# Getting started

Spektral is designed according to the Keras API principles, in order to make things extremely simple for beginners, while maintaining flexibility for experts and researchers.

The most important features of Spektral are the layers.convolutional and layers.pooling modules, which offer a number of popular layers to start building graph neural networks (GNNs) right away.
Because Spektral is designed as an extension of Keras, you can plug any Spektral layer into an existing Keras Model without modifications.

A good starting point is the collection of examples which can be found on Github, and it is also a good idea to read the section on how to represent graphs before starting this tutorial.

## Node classification on citation networks

In this example, we will build a simple Graph Convolutional Network for semi-supervised node classification.

This is a simple but challenging task that has caused GNN's recent rise to popularity, and consists in classifying documents in a citation network.
In this network, each node represents a document, and node attributes are bag-of-words binary features. A link between two nodes means that one of the two documents cites the other.
Finally, each node has a class label.

This is a transductive learning setting, where we observe all of the nodes and edges at training time, but only a fraction of the labels. The goal is to learn to predict the missing labels.

The datasets.citation module of Spektral allows you to download and load three popular citation datasets (Cora, Citeseer and Pubmed) in one line of code. For instance, loading the Cora dataset is as simple as:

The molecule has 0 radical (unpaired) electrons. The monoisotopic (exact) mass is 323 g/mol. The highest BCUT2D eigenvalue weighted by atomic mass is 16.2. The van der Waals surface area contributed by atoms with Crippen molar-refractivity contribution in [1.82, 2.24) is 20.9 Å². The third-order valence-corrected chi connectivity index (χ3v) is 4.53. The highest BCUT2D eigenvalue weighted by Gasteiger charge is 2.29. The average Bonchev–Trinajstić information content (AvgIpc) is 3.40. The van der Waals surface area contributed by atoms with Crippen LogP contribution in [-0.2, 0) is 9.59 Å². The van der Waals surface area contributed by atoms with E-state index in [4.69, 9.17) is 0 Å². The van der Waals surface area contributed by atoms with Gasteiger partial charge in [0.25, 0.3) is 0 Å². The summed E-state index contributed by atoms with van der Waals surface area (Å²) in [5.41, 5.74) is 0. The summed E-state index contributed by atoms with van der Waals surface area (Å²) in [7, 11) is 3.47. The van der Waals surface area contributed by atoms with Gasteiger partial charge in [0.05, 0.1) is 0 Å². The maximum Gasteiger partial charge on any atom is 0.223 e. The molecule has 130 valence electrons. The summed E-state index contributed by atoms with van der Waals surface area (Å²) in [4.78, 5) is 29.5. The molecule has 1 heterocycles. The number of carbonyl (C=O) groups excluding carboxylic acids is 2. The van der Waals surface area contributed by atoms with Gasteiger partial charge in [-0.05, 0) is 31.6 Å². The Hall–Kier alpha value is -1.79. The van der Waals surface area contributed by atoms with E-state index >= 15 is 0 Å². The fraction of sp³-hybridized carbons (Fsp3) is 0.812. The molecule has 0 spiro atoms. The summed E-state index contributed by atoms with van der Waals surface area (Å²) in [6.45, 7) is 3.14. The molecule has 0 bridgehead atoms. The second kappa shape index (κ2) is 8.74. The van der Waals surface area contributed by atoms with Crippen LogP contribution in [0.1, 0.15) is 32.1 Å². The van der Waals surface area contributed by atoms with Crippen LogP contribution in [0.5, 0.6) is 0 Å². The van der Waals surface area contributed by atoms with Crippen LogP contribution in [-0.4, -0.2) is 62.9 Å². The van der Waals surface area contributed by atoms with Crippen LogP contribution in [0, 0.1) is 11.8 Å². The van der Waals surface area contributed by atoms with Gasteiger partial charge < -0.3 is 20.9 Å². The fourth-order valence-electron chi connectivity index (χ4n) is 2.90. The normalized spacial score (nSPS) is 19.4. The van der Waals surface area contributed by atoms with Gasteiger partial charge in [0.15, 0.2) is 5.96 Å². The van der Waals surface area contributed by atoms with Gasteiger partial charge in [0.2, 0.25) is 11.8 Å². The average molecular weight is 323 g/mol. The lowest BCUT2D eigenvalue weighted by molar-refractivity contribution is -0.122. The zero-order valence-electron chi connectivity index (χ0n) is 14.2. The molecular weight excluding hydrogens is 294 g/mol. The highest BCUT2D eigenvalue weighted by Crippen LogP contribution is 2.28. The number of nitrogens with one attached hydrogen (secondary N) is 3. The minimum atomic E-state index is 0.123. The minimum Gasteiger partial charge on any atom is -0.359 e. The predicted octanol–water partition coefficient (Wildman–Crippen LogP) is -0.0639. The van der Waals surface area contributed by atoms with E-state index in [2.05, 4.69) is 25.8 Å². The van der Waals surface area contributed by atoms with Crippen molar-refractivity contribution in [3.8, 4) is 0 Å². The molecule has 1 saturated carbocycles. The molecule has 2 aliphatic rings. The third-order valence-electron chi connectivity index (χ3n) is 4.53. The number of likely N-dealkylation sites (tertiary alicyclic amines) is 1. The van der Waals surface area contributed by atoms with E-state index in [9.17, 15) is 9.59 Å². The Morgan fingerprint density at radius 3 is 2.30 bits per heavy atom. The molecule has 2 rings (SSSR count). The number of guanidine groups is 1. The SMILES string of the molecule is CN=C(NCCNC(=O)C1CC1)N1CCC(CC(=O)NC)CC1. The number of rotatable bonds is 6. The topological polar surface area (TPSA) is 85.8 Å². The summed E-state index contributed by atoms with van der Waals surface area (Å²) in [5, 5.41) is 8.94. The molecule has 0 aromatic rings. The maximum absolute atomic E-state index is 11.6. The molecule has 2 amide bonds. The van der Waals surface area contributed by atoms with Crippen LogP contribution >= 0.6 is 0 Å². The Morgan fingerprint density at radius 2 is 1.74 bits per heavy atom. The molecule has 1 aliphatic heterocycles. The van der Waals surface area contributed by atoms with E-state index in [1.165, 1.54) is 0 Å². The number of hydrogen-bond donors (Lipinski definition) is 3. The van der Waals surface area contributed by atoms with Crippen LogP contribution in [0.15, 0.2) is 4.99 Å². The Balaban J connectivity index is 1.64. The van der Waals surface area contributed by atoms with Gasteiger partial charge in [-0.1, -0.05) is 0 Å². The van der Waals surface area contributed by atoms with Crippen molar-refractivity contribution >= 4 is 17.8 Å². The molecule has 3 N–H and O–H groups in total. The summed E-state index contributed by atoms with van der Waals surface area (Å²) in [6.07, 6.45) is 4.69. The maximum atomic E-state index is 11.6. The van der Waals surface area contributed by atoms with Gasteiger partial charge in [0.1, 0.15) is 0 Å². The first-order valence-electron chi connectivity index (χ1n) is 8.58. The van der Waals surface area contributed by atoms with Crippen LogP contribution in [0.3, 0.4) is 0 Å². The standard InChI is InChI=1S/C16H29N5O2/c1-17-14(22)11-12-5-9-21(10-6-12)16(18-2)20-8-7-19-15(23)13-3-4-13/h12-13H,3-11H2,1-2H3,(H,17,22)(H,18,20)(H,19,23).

from spektral.datasets import citation

N = A.shape[0]
F = X.shape[-1]
n_classes = y.shape[-1]


This will load the network's adjacency matrix (A) in a Scipy sparse format, the node features (X), and the labels (y). The loader will also return some boolean masks to know which nodes belong to the training, validation and test sets (train_mask, val_mask, test_mask).

We also saved a couple of values that will be useful later: the number of nodes in the graph (N), the size of the node attributes (F), and the number of classes in the labels (n_classes).

## Creating a GNN

To create a GCN similar to the one in the paper, we will use the GraphConv layer and the functional API of Keras:

from spektral.layers import GraphConv
from keras.models import Model
from keras.layers import Input, Dropout


Building the model is no different than building any Keras model, but we will need to provide multiple inputs to the GraphConv layers (namely A and X):

# Model definition
X_in = Input(shape=(F, ))  # Input layer for X
A_in = Input((N, ), sparse=True)  # Input layer for A

graph_conv_1 = GraphConv(16, activation='relu')([X_in, A_in])
dropout = Dropout(0.5)(graph_conv_1)
graph_conv_2 = GraphConv(n_classes, activation='softmax')([dropout, A_in])

# Build model
model = Model(inputs=[X_in, A_in], outputs=graph_conv_2)


And that's it. We just built our first GNN in Spektral and Keras.

Note how we used the same familiar API of Keras for creating the GCN layers, as well as the standard Dropout layer to regularize our model. If we wanted, we could choose our own regularizers and initializers for the weights of GraphConv as well.

An important thing to keep in mind is that in this single mode (see the data representation section), there is no batch dimension. The "elements" of our dataset are, in a sense, the node themselves. This is why we omitted the first dimension of X and A in the Input layers (shape=(F, ) instead of (N, F), and shape=(N, ) instead of (N, N)).